Alice Marie Jektevik (29) has always had an urge to stand up to injustice in society. It’s no wonder then that she ended up as festival producer of Riddu Riđđu – one of the world’s largest indigenous festivals.
Text: Lone Helle. Photo: Janita Zenteno
“Riddu Riđđu is a protest against injustice. We do something that other festivals don’t do and we do it in a very cool way. We have a vision behind all the artists we book and all the events we organise. The festival has respect for people and a strong sense of ethical values woven into its DNA. This matches my personality. When things are unfair or unbalanced, it’s even more important for me to stand up to them,” says Alice Marie Jektevik. In the summer of 2019, the 29-year-old will produce her second festival, which will be the 28th in the festival’s history. “I just met a woman who commented that the best concert she experienced in 2018 was by an Australian hip-hop artist in a lavvu at Riddu Riđđu in the middle of the night. It’s cool to be able to give people experiences like that,” says the festival producer.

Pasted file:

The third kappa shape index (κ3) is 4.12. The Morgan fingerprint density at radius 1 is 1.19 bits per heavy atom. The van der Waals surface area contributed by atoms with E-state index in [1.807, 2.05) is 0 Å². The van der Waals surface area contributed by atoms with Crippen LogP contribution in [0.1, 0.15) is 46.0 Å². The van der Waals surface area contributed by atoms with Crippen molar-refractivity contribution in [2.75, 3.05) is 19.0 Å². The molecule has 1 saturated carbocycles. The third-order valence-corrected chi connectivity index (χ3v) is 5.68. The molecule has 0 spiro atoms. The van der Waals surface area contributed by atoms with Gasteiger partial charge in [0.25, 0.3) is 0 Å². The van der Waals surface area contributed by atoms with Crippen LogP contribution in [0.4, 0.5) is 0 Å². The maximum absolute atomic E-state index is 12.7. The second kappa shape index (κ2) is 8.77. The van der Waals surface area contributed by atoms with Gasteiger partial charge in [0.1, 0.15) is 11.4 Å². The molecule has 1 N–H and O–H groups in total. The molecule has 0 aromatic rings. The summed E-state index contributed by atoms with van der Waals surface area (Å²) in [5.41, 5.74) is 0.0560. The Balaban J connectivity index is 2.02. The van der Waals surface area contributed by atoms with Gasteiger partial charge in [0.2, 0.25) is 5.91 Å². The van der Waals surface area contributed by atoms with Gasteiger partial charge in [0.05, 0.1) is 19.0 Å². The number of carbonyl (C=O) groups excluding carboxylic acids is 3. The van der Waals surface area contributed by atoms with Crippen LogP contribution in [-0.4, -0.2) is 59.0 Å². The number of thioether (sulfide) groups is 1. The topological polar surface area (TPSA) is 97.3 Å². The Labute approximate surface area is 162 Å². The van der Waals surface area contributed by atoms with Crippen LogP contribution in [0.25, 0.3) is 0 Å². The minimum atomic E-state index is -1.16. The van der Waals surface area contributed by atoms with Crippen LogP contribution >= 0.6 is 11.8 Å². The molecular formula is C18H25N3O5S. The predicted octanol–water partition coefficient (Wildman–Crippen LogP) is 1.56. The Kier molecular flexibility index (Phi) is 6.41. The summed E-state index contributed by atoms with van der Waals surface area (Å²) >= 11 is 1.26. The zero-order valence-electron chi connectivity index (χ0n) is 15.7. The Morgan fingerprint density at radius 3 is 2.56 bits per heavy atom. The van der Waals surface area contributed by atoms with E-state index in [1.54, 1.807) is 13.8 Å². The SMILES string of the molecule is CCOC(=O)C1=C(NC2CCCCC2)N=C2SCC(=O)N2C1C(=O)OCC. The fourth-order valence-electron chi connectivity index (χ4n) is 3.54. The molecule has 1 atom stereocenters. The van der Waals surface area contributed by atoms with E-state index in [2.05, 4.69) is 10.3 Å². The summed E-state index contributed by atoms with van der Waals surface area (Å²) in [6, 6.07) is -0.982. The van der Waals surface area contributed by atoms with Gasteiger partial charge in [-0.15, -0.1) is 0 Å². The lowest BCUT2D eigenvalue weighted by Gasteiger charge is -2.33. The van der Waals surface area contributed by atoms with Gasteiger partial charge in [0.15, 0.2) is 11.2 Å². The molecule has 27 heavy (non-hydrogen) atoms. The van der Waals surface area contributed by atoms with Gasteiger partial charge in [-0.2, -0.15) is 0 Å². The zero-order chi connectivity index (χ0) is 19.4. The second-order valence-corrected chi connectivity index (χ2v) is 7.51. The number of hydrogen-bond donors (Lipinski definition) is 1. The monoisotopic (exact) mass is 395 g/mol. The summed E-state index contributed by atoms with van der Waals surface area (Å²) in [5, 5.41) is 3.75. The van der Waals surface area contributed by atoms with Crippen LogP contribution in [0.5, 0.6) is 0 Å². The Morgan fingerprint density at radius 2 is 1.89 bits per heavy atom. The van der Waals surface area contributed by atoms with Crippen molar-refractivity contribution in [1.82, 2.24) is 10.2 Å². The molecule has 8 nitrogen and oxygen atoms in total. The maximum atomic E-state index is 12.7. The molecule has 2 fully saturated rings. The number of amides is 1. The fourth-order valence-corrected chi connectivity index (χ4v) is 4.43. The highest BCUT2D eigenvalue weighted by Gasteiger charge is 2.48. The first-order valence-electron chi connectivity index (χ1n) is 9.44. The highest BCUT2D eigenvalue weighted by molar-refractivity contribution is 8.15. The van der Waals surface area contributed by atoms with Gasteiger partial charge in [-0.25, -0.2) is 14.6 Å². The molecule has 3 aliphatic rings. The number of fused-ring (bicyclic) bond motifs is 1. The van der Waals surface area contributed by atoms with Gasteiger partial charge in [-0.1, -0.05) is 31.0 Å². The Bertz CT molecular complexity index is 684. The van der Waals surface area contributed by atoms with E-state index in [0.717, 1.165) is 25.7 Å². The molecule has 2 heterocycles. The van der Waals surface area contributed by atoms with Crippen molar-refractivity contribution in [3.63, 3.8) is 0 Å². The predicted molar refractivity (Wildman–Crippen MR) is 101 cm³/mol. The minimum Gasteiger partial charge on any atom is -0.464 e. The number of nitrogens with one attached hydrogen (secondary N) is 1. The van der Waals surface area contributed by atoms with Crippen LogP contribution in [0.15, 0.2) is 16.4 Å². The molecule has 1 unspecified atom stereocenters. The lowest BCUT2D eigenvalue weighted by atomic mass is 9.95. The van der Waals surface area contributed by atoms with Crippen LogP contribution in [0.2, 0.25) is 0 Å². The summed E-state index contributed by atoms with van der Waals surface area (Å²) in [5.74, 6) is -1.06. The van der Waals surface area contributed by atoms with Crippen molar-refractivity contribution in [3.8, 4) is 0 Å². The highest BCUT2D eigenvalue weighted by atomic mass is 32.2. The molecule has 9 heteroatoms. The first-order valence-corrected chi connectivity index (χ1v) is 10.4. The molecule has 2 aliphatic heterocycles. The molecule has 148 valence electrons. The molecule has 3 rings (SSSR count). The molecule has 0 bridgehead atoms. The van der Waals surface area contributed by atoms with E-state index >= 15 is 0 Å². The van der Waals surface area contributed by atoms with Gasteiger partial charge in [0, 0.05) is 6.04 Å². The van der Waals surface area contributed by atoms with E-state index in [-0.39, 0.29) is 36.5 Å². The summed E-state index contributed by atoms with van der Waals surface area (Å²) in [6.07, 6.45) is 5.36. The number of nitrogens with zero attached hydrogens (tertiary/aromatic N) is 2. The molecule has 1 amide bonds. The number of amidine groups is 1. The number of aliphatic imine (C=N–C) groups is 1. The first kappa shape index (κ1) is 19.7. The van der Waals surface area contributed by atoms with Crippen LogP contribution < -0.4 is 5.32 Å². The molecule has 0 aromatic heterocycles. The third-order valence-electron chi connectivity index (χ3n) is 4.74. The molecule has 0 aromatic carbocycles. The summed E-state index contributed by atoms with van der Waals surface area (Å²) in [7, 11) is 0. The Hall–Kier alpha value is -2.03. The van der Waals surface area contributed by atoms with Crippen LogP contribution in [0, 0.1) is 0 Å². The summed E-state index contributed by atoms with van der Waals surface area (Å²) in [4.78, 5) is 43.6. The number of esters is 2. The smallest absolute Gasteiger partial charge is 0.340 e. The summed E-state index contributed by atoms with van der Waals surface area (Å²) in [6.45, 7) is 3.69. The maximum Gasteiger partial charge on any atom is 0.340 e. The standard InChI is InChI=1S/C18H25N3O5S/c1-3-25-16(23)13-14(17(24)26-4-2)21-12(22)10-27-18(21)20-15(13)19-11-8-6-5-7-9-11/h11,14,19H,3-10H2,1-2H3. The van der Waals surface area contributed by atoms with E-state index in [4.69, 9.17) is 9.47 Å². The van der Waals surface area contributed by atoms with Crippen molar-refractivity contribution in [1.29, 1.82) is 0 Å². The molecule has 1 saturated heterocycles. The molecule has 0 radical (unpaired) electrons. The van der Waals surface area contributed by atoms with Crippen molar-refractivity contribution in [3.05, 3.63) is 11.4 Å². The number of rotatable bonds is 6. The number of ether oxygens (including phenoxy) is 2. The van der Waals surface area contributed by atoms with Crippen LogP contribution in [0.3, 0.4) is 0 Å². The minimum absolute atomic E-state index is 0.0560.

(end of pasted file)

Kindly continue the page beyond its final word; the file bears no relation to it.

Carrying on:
Small storm, big festival
The village of Manndalen in North Troms has a permanent population of around 600, but Europe’s largest indigenous festival – Riddu Riđđu – takes place here every summer. When the village plays host to 7,000 festival-goers over a three-day period, everyone turns up for a gigantic, collective effort. “To ensure everyone has a place to sleep, artists and guests are accommodated in private houses, cabins and fishermen’s cottages. Everyone helps. This is the tradition here in Manndalen. It’s a very hospitable place,” says Jektevik. Riddu Riđđu means “A small storm on the coast” in the North Sami language, and it’s not without reason that the festival has gained precisely that name. The festival was founded in 1991 with a desire to change the world.